Charlotte Prior’s 2019 Journey on the Kokoda Trek

Each year Dee Why RSL sponsors two specially selected employees on an arduous 10 day, 146km trek across the original Kokoda Trail in Papua New Guinea.

Organised by the RSL & Services Clubs Association, it gives employees the chance to experience and foster courage, mateship, endurance and leadership.

Through your support, your Club selected Marketing Co-ordinator, Charlotte Prior and Senior Events Supervisor, Daniel Blake, to complete the trek earlier this year. This month, we reflect on Charlotte’s journey on the Kokoda Trail and the impact it has had on her since.

What inspired you to apply for the KOKODA Trek?
Many reasons contributed to me wanting to complete the Trek. Personally, I wanted to see how far I could push myself both mentally and physically. While professionally, as I work for an RSL, I felt it was important to develop a deeper understanding of Australia’s wartime history.

How did you prepare yourself mentally and physically for the trek?
I tend to live my personal life as ‘organised chaos’, so naturally, the most intense training and preparation was crammed into the last month or two. During this time I went to the gym almost every day and did forty-five minutes to an hour on the step machine. I also went on numerous hikes wearing a backpack filled with roughly 10kg.

Mentally, I prepared by spending hours on the internet researching reviews and tips from previous Kokoda Trail trekkers so I knew what to expect.

What was the hardest part of the experience for you?
The track itself was pretty tough and the 20km hike, 1420m climb up Brigade Hill on day four was definitely a huge endurance test. I found the camping side of things mentally draining. When you’ve been hiking for 12 hours straight all you want to do is have a shower and hop into bed. Instead, you have to wash in a lake, change back into dirty clothes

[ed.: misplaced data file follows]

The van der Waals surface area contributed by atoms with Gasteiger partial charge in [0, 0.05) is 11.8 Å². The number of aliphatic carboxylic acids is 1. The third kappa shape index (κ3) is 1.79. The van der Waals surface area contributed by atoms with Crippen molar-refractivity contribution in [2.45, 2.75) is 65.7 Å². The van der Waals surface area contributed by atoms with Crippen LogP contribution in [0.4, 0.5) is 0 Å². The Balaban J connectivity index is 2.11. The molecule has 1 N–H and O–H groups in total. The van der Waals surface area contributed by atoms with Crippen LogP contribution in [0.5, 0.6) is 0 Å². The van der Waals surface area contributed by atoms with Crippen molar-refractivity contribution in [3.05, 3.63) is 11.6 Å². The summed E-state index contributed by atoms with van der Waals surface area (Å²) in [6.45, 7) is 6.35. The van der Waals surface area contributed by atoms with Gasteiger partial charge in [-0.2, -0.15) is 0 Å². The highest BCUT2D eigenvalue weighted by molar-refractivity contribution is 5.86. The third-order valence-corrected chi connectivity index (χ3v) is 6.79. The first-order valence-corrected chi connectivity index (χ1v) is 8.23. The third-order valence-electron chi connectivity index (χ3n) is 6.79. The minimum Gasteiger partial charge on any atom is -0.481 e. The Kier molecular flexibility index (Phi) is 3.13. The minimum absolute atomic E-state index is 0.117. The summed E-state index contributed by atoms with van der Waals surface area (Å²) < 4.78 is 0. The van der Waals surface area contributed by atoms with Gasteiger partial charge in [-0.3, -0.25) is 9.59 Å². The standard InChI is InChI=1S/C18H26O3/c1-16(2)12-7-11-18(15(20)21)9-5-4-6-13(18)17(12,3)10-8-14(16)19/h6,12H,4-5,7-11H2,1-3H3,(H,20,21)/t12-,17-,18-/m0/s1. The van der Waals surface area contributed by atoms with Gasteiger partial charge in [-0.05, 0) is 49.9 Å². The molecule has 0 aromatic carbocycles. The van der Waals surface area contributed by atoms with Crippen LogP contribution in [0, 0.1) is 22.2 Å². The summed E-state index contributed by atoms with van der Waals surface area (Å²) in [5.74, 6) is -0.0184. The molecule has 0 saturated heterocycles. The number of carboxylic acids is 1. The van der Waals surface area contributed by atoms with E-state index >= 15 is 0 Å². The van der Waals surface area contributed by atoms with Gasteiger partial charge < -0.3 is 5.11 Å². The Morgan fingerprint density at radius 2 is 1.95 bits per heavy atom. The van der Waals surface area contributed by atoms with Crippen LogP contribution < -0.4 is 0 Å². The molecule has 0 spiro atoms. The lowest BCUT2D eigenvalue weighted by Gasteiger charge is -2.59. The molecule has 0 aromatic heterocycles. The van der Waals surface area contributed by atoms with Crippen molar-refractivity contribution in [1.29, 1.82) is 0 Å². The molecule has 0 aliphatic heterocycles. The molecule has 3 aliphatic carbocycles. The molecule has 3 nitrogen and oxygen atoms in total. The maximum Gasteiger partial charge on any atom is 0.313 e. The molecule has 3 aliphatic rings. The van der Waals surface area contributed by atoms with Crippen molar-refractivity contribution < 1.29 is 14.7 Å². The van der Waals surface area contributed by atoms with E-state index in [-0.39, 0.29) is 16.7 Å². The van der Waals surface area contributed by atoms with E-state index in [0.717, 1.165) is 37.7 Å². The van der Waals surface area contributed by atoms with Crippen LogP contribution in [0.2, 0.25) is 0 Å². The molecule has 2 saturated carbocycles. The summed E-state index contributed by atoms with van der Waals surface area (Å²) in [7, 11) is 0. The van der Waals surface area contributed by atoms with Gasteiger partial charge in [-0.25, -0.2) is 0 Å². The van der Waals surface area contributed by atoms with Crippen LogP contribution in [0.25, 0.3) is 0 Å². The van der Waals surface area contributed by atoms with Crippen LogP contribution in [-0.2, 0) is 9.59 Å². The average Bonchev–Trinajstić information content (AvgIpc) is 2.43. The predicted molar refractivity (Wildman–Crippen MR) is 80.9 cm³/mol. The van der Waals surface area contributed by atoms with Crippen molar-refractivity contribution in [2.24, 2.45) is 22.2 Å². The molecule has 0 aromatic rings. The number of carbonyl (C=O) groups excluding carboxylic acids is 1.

and sleep in a soaked tent.

How has the experience had an impact on you?
The trek is more than just a history lesson, it’s a pilgrimage that highlights the strengths and weaknesses of everyone’s character.

Over the ten days, I learnt a lot about myself, becoming more aware of the things I like, the things I wanted to work on as a person, and the direction I want my life to take. Ultimately though, the trek has made me appreciate the little things in life a lot more.

Since returning I feel inspired to work harder and be a better person, to honour the sacrifice of the fallen, honour others around me and to honour myself.

What would you say to anyone thinking about taking part on a KOKODA trek?
I can’t recommend the experience enough! The ten days can be physically challenging but it’s also really good fun. You will meet some great people and walk away with memories that will last a lifetime.